Explore careers outside a 4-year degree

School counselor working with students

Whether you are a student looking for a career path that doesn’t require a 4-year degree, or a school counselor helping students find one, you can use CareerOneStop to develop a plan for a future career. Explore how different careers might fit, learn about job outlook and what employers are looking for, and identify education and training options available in your local area.

1 Identify possible careers that fit your interests

Start with an interest assessment to get ideas for careers that fit your interests, or what you like to do. Your results will show you a list of careers; use the “Experience or education needed” filter to see your best-fit occupations at the level of education you prefer.

Next you can select any job title in your results to see details on the career description and watch a video to learn more about life on the job.

2 Learn about the requirements and details of a career before you invest money or time into your education.

Once you’ve selected some careers to research further, you can compare some of the important details about them. Use the Occupation Profile to research answers to the following key questions and eliminate careers that don’t fit your goals:

• What’s the job outlook for the career that your training will lead to?
• What type of education does this occupation typically require?
• How many new jobs are expected in coming years?
• What’s the usual salary?
• What skills, knowledge, and abilities are used in the career?

3 Explore education and training options.

To further refine your career ideas, learn about the different types of education and training that are available, so you can make an informed decision for your future. Here are the major options to consider.


Apprenticeships are full-time jobs with built-in training that prepare workers to enter in-demand careers. They can provide an affordable way to build a high-paying career without the student debt that can add up for college students.

Apprenticeships are sponsored by employers, unions, and professional associations in fields such as information technology, finance and business, healthcare, hospitality, transportation, and manufacturing.

Visit the Apprenticeship Finder on Apprenticeship.gov to see opportunities that have been advertised in your area.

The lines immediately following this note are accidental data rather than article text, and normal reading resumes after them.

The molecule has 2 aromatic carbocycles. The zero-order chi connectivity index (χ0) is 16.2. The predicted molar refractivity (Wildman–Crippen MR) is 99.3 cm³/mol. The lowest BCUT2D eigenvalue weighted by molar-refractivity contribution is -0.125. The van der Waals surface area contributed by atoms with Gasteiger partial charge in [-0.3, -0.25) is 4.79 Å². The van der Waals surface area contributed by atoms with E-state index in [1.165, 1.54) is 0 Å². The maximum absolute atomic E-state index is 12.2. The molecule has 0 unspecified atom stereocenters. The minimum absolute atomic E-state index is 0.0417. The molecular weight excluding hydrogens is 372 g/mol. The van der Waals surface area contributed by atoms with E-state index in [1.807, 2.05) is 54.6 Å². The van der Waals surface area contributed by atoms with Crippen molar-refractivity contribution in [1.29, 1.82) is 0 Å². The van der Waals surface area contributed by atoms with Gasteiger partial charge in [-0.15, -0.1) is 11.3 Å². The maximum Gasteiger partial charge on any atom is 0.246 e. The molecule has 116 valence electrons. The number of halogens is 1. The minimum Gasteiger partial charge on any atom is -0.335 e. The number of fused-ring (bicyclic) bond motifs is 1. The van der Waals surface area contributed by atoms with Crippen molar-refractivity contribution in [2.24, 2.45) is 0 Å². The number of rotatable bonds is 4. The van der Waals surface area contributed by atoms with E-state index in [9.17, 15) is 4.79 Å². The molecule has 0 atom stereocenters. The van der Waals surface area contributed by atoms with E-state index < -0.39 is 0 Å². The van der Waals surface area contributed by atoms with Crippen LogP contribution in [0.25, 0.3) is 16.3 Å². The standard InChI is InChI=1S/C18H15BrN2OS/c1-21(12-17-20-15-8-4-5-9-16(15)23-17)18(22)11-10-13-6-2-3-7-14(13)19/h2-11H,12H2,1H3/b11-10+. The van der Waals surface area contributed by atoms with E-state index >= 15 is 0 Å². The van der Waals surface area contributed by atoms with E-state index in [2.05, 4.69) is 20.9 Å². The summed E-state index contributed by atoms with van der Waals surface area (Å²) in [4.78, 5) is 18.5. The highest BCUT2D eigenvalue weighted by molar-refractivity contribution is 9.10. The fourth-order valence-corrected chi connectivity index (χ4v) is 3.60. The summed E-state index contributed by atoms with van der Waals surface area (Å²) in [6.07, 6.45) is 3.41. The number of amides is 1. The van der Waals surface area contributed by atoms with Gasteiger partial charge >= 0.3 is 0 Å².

Associate’s degree

The associate’s degree typically takes two years of full time college to complete and can prepare you to enter a career, or apply toward an eventual 4-year degree. Explore associate’s degree programs in your area using the Local Training Finder.

• Enter your occupation of interest and your location
• Filter results by using the filter, Program Length, to select the options “At least two but less than four years” and “2 years”
• Find school and program names, along with information about program length and number of graduates. School names link directly to school websites.


Students can get launched in a number of entry-level fields by studying for and earning certifications.

A certification is a credential that you earn by achieving specific skills or knowledge. Some jobs or employers require workers to have certain certifications, especially in health care, IT, or financial fields. Even if not required, certifications show an employer you have learned and achieved in your field, which makes you a more attractive job candidate in general.

Certifications relate to a type of job, a specific technology such as software or hardware, or to a broader industry. They are sponsored by a professional organization or company, and to earn one typically requires that you pass a knowledge or skill test. You may be able to prepare for certification exams at a community college, through the sponsoring organization, or study on your own, for example, by reading a software manual.

Use the Certification Finder to find out about certifications in the fields that interest you.

Certificate programs

Many community or technical college programs can lead to a certificate award in less than two years. Having a certificate in your field can help you qualify for a job, get a promotion, or earn more money. Look for short-term training programs near you at Local Training Finder. Get started with these simple steps:

• Enter a keyword for the type of job or training you’re looking for.
• Enter your location to view a list of programs near you.
• Use the “Program Length” filter on the left-hand side of your results to limit your results by how long it typically takes to complete the program.


An internship is a short-term job, often unpaid, that gives students hands-on work experience. Internships are available in a wide variety of fields in government, private business and non-profit organizations. In general, an internship:

• Is an agreement between a student (high school, college, or graduate) or adult and an organization or business.
• Allows a student or emerging professional to gain skills and experience in a short-term, real-world work environment.
• Can be paid or unpaid.
• Has to follow certain regulations of the Fair Labor Standards Act.
You can search for an internship on usajobs.gov.

Job Corps

Students between 16 and 24 years old, might qualify for Job Corps, a free residential education and training program to prepare for careers.

If you’re a school counselor attending the American School Counselor Association conference next week, stop by the CareerOneStop table for brochures, posters, and more.

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